AUGUSTA, Maine — Republican U.S. Senate candidate William Schneider says he will resign from his post as Maine’s attorney general if he comes out on top in a six-way June 12 Republican primary.

Schneider, one of six Republicans vying to succeed Olympia Snowe in the U.S. Senate, announced Friday that the Republican nominee for the Senate seat will need “a singular focus” on what promises to be a hard-fought general election contest.

The attorney general’s office needs that same level of focus, Schneider said at a Friday afternoon press conference in Portland. Schneider said in the statement that he has “discharged” many of his attorney general duties and used vacation time while campaigning for the Senate.

“I don’t think the demands of both jobs will allow me to do both,” Schneider told the Bangor Daily News.

Schneider said voters should know what to expect from him when they cast their ballots on June 12.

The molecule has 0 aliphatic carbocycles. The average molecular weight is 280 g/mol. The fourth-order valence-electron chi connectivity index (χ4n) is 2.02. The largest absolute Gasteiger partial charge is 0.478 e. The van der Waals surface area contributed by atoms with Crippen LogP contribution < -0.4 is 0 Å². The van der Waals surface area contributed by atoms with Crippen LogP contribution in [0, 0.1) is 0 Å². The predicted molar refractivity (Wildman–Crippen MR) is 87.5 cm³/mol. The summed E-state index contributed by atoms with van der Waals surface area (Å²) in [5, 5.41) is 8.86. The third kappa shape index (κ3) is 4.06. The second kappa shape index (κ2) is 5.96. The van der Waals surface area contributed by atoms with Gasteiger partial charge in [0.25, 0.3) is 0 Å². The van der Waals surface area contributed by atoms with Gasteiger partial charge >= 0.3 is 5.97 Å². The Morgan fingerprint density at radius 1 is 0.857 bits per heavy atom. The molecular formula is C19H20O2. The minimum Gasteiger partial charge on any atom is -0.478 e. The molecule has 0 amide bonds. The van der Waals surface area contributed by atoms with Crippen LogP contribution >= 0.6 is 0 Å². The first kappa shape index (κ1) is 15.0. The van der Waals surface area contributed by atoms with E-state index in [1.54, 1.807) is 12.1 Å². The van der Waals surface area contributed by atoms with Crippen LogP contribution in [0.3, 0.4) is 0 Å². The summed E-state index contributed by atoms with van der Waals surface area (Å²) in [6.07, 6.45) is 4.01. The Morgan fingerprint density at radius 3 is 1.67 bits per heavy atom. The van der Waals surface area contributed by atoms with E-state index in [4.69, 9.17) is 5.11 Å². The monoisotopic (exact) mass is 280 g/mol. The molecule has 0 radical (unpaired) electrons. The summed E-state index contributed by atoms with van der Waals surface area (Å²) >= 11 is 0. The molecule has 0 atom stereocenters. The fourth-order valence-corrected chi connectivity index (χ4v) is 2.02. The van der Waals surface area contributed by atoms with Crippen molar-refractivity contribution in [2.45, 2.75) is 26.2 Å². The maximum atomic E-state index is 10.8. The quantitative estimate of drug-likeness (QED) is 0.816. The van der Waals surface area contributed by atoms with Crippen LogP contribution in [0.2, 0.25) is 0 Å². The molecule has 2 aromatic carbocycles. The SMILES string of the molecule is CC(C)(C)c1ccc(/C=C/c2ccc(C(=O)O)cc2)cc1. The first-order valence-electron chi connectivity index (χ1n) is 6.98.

“They should know if they vote for me in the primary and I get the nomination, I should be a hard-charging Senate candidate,” he said.

Schneider is one of three Maine constitutional officers hoping to become the Republican Senate nominee. Secretary of State Charles Summers and State Treasurer Bruce Poliquin are also in the contest.

Schneider didn’t call on Summers and Poliquin to resign their posts if they won the GOP nomination. And Summers spokeswoman Jen Webber said the secretary of state plans to remain in his job if he gets the GOP nod.

“There are several initiatives he wants to see through as secretary of state,” she said.

Poliquin said he would decide what to do after the primary.

“I have a responsibility to the taxpayers of Maine and I’m working my tail off to save them money,” he said.

If Schneider wins the nomination and resigns, the governor would appoint a replacement, who would then have to be confirmed by the Legislature’s Judiciary Committee and the full Senate.

Maine’s attorney general, state treasurer and secretary of state are chosen by the state Legislature. In most states, they are either elected by the public or appointed by the governor.